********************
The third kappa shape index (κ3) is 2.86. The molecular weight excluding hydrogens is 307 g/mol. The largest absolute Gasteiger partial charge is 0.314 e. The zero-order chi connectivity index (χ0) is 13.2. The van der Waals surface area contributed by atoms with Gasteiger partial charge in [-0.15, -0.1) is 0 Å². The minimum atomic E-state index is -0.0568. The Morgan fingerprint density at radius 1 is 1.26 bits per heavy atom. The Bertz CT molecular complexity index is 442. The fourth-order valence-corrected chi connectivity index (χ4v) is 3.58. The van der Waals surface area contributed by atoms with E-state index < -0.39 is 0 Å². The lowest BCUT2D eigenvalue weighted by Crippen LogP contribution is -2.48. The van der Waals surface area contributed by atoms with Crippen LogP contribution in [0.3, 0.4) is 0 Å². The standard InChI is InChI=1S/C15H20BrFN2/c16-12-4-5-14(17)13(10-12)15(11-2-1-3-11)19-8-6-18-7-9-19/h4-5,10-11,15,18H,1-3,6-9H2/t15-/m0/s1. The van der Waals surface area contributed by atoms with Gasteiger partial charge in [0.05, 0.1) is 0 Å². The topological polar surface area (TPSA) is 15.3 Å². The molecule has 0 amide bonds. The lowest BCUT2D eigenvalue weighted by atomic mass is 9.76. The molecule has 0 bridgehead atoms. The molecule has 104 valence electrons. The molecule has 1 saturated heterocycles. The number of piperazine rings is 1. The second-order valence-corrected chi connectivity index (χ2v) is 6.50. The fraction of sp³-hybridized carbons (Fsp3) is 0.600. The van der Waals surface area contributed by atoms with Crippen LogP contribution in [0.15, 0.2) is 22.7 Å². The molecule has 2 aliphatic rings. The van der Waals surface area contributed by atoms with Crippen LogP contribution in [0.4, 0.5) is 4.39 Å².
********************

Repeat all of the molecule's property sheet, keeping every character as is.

The third kappa shape index (κ3) is 2.86. The molecular weight excluding hydrogens is 307 g/mol. The largest absolute Gasteiger partial charge is 0.314 e. The zero-order chi connectivity index (χ0) is 13.2. The van der Waals surface area contributed by atoms with Gasteiger partial charge in [-0.15, -0.1) is 0 Å². The minimum atomic E-state index is -0.0568. The Morgan fingerprint density at radius 1 is 1.26 bits per heavy atom. The Bertz CT molecular complexity index is 442. The fourth-order valence-corrected chi connectivity index (χ4v) is 3.58. The van der Waals surface area contributed by atoms with E-state index < -0.39 is 0 Å². The lowest BCUT2D eigenvalue weighted by Crippen LogP contribution is -2.48. The van der Waals surface area contributed by atoms with Crippen LogP contribution in [0.3, 0.4) is 0 Å². The standard InChI is InChI=1S/C15H20BrFN2/c16-12-4-5-14(17)13(10-12)15(11-2-1-3-11)19-8-6-18-7-9-19/h4-5,10-11,15,18H,1-3,6-9H2/t15-/m0/s1. The van der Waals surface area contributed by atoms with Gasteiger partial charge in [0.05, 0.1) is 0 Å². The topological polar surface area (TPSA) is 15.3 Å². The molecule has 0 amide bonds. The lowest BCUT2D eigenvalue weighted by atomic mass is 9.76. The molecule has 0 bridgehead atoms. The molecule has 104 valence electrons. The molecule has 1 saturated heterocycles. The number of piperazine rings is 1. The second-order valence-corrected chi connectivity index (χ2v) is 6.50. The fraction of sp³-hybridized carbons (Fsp3) is 0.600. The van der Waals surface area contributed by atoms with Crippen LogP contribution in [0.15, 0.2) is 22.7 Å². The molecule has 2 aliphatic rings. The van der Waals surface area contributed by atoms with Crippen LogP contribution in [0.4, 0.5) is 4.39 Å².